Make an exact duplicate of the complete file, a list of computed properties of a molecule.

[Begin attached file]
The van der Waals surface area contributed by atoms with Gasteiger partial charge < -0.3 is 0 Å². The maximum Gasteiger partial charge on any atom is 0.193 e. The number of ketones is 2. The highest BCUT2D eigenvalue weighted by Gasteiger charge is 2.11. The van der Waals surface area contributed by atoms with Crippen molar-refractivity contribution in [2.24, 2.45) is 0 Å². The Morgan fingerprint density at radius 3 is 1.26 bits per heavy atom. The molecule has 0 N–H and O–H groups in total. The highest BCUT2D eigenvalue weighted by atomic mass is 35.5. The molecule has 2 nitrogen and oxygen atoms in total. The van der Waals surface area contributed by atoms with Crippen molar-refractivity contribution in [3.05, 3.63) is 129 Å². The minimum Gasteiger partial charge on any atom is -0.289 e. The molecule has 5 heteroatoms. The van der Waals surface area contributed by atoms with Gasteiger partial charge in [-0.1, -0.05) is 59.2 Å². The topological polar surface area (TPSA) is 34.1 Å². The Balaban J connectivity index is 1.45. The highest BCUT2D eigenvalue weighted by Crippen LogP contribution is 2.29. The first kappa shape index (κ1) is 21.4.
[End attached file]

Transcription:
The van der Waals surface area contributed by atoms with Gasteiger partial charge < -0.3 is 0 Å². The maximum Gasteiger partial charge on any atom is 0.193 e. The number of ketones is 2. The highest BCUT2D eigenvalue weighted by Gasteiger charge is 2.11. The van der Waals surface area contributed by atoms with Crippen molar-refractivity contribution in [2.24, 2.45) is 0 Å². The Morgan fingerprint density at radius 3 is 1.26 bits per heavy atom. The molecule has 0 N–H and O–H groups in total. The highest BCUT2D eigenvalue weighted by atomic mass is 35.5. The molecule has 2 nitrogen and oxygen atoms in total. The van der Waals surface area contributed by atoms with Crippen molar-refractivity contribution in [3.05, 3.63) is 129 Å². The minimum Gasteiger partial charge on any atom is -0.289 e. The molecule has 5 heteroatoms. The van der Waals surface area contributed by atoms with Gasteiger partial charge in [-0.1, -0.05) is 59.2 Å². The topological polar surface area (TPSA) is 34.1 Å². The Balaban J connectivity index is 1.45. The highest BCUT2D eigenvalue weighted by Crippen LogP contribution is 2.29. The first kappa shape index (κ1) is 21.4.